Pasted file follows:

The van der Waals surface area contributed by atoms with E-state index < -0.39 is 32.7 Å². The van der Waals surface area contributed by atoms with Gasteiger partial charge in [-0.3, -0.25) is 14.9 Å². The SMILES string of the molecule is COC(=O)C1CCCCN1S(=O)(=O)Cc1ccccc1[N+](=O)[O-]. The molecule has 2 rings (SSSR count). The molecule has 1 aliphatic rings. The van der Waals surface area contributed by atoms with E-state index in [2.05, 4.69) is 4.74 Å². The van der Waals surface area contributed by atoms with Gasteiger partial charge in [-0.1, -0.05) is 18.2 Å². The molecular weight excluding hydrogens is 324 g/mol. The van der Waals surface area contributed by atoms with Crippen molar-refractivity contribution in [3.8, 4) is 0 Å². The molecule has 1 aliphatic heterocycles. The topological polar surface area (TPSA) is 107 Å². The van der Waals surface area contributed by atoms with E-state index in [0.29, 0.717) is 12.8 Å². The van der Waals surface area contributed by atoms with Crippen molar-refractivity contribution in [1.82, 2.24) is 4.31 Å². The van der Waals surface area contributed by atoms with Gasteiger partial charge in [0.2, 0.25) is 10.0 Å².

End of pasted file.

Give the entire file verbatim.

The van der Waals surface area contributed by atoms with E-state index < -0.39 is 32.7 Å². The van der Waals surface area contributed by atoms with Gasteiger partial charge in [-0.3, -0.25) is 14.9 Å². The SMILES string of the molecule is COC(=O)C1CCCCN1S(=O)(=O)Cc1ccccc1[N+](=O)[O-]. The molecule has 2 rings (SSSR count). The molecule has 1 aliphatic rings. The van der Waals surface area contributed by atoms with E-state index in [2.05, 4.69) is 4.74 Å². The van der Waals surface area contributed by atoms with Gasteiger partial charge in [-0.1, -0.05) is 18.2 Å². The molecular weight excluding hydrogens is 324 g/mol. The van der Waals surface area contributed by atoms with Crippen molar-refractivity contribution in [3.8, 4) is 0 Å². The molecule has 1 aliphatic heterocycles. The topological polar surface area (TPSA) is 107 Å². The van der Waals surface area contributed by atoms with E-state index in [0.29, 0.717) is 12.8 Å². The van der Waals surface area contributed by atoms with Crippen molar-refractivity contribution in [1.82, 2.24) is 4.31 Å². The van der Waals surface area contributed by atoms with Gasteiger partial charge in [0.2, 0.25) is 10.0 Å².